Best Practices When Migrating from Legacy Flash Courses to HTML5

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Introduction

Flash is one of the most impactful multimedia software platforms on the internet. Many early users of the commercial Personal Computer used the internet via Flash, playing Flash games online or through the omnipresent Flash websites of the 90s. In this blog post, we discuss how to convert eLearning course material from Flash to HTML5.

Best Practices When Migrating from Legacy Flash Courses to HTML5

Why is Adobe Pulling the plug on Flash?

You may already know that Adobe’s plans to discontinue Flash after December 2020. This change was, in many ways, long overdue. In the past decade, several issues related to security, accessibility, and load time of the Flash plug-in has forced many companies such as Google and Mozilla to move away from Flash. Apple was the first company to entirely ban Flash from the iPhone when the device was developed. Since then, the popularity of Flash has slowly and consistently waned. As of 2017, google reports that only 17% of Chrome users have the Flash Player downloaded.

The Challenges of Converting Flash to HTML5

Converting your legacy eLearning content from Flash to HTML5 can be intimidating, especially if a lot of your courses depend on Flash elements (this is likely). It can be a time-consuming process that involves files that haven’t been touched in years. Additionally, Files could be corrupt or out of date, and the courses themselves probably need updating.

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This entire process is on a strict deadline as all major browsers will not support flash after December 2020.

The objective of this blog is to help you plan and understand what you need to do to make the conversion process effective.

1. Identify the courses that need to be converted based on priority

During the conversion, you must first identify all the Flash courses that you need to convert to HTML5 and then prioritize them. Go through your courses and identify which ones have Flash elements. Additionally, it helps to know which type of authoring tool the courses were built with. The process of conversion may differ based on which authoring tools the course was built on. Prioritizing the courses to ensure that the most important courses are converted first.

2. Identify the Assets Associated with the Courses

Flash assets such as images, text, interactivities, and animations need to be categorized. This helps to determine whether course elements and Flash assets should be re-created using authoring tools or by adding a JavaScript to make the course compatible with HTML5. Accessing the original files of the courses also makes it easier for the instructional designer and the course developer to rebuild and export it in HTML5 easily.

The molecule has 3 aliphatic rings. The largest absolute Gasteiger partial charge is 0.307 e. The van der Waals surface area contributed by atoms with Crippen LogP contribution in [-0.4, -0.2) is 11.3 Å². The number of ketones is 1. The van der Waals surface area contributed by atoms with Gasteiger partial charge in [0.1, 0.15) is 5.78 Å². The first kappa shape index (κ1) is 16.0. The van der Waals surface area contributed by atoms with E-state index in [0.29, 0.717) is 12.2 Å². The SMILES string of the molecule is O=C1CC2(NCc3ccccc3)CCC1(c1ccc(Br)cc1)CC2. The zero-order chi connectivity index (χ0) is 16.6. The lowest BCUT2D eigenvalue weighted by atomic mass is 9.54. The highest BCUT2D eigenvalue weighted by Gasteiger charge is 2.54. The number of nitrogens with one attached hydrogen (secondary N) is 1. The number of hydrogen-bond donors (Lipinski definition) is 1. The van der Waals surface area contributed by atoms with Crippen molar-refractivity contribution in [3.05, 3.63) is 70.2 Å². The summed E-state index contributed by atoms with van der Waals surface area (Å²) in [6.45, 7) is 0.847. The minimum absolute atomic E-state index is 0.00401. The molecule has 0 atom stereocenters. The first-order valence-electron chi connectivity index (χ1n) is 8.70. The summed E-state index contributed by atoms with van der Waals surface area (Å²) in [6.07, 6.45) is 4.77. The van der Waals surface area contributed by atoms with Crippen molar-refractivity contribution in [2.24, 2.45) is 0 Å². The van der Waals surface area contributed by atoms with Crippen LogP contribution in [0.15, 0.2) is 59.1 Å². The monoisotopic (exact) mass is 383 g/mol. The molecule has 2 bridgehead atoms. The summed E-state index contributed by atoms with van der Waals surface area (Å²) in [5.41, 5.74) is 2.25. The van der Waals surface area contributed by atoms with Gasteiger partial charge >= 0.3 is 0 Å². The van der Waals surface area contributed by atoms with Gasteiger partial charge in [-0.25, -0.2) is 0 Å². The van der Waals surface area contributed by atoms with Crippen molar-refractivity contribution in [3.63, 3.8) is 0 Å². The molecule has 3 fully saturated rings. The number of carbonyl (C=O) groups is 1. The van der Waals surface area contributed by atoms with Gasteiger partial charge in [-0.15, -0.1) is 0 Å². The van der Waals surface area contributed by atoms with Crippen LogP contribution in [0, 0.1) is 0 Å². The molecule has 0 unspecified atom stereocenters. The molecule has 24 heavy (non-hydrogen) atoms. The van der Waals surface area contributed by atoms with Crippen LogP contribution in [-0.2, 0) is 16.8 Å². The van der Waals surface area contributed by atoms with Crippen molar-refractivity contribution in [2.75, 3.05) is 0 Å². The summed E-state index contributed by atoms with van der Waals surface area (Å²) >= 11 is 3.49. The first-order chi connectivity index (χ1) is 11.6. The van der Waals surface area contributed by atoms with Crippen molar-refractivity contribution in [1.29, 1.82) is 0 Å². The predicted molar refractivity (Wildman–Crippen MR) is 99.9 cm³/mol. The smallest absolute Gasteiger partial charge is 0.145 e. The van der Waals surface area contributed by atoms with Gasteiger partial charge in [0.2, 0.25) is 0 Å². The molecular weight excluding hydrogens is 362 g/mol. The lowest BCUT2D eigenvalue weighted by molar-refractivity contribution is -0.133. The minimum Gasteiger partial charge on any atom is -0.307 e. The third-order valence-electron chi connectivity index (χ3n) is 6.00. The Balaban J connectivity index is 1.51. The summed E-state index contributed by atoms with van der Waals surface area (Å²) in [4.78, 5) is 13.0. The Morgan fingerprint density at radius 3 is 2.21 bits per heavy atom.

This option ensures that you won’t necessarily have to rebuild the assets and instead quickly develop the course in HTML5.

3. Identify what type of Flash to HTML5 conversion for each course

Typically, after the first two steps, you will either have to rebuild the course or convert the existing content from Flash to HTML5 format. Here is what both those methods entail:

  • Rebuilding the course
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You can choose this option when you don’t have the original asset files. However, it is worth noting that legacy courses may benefit from a redesign of visual content and adding interactivity. This option requires the skills of a professional Instructional Designer.

  • Converting the existing content

Choose this option when original asset files are available and expedite the exporting to HTML5 format. This process takes less time compared to rebuilding the course. It is worth noting that this is applicable only when the original files are available and do not need to be refreshed.

Mobile responsiveness is also an important consideration when adapting to HTML5. This makes your eLearning content work just as effectively on not only stationary computers but on-the-go learning devices such as smartphones and tablets.

 4. Identify Gaps to Improve the effectiveness of your courses

The conversion from Flash to HTML5 also bodes well for many aspects of eLearning. You can use this opportunity of conversion to improve the courses. Consulting with an Instructional Designer can help to choose the parts of the course that need to be updated. Upgrading content can include better visuals, sounds, and other engaging and interactive elements — including course assessments and gamification.

The best practices listed above can help you devise a strategy to convert Flash to HTML5.  It would be best to involve an Instructional Designer as their skills and experience can help you strategize and ensure your updated courses are even more effective. At Origin, we depend on a team of over 350 eLearning professionals to make your transition smooth and hassle-free.

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We invite you to write to us with your requirements for info@originlearning.com.

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